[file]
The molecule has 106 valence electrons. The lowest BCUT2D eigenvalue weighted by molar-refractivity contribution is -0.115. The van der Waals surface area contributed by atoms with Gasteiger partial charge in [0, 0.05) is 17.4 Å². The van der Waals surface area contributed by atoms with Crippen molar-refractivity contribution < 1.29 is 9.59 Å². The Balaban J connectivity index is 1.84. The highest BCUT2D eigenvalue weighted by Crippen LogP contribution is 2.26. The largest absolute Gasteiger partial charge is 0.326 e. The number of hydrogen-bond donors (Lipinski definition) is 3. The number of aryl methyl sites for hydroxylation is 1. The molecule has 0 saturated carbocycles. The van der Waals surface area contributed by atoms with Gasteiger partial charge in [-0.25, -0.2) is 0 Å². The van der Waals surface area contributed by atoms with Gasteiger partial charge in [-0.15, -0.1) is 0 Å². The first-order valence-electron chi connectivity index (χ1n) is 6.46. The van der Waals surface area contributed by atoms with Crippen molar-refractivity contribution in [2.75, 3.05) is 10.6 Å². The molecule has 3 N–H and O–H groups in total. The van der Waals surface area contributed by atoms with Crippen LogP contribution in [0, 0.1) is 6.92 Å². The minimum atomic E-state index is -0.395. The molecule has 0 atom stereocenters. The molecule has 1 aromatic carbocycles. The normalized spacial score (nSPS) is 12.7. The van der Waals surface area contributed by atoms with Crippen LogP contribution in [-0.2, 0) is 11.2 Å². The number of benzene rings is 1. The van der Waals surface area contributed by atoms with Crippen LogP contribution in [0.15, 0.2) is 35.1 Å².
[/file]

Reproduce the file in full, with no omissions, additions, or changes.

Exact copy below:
The molecule has 106 valence electrons. The lowest BCUT2D eigenvalue weighted by molar-refractivity contribution is -0.115. The van der Waals surface area contributed by atoms with Gasteiger partial charge in [0, 0.05) is 17.4 Å². The van der Waals surface area contributed by atoms with Crippen molar-refractivity contribution < 1.29 is 9.59 Å². The Balaban J connectivity index is 1.84. The highest BCUT2D eigenvalue weighted by Crippen LogP contribution is 2.26. The largest absolute Gasteiger partial charge is 0.326 e. The number of hydrogen-bond donors (Lipinski definition) is 3. The number of aryl methyl sites for hydroxylation is 1. The molecule has 0 saturated carbocycles. The van der Waals surface area contributed by atoms with Gasteiger partial charge in [-0.25, -0.2) is 0 Å². The van der Waals surface area contributed by atoms with Gasteiger partial charge in [-0.15, -0.1) is 0 Å². The first-order valence-electron chi connectivity index (χ1n) is 6.46. The van der Waals surface area contributed by atoms with Crippen molar-refractivity contribution in [2.75, 3.05) is 10.6 Å². The molecule has 3 N–H and O–H groups in total. The van der Waals surface area contributed by atoms with Crippen LogP contribution in [0, 0.1) is 6.92 Å². The minimum atomic E-state index is -0.395. The molecule has 0 atom stereocenters. The molecule has 1 aromatic carbocycles. The normalized spacial score (nSPS) is 12.7. The van der Waals surface area contributed by atoms with Crippen LogP contribution in [-0.2, 0) is 11.2 Å². The number of benzene rings is 1. The van der Waals surface area contributed by atoms with Crippen LogP contribution in [0.15, 0.2) is 35.1 Å².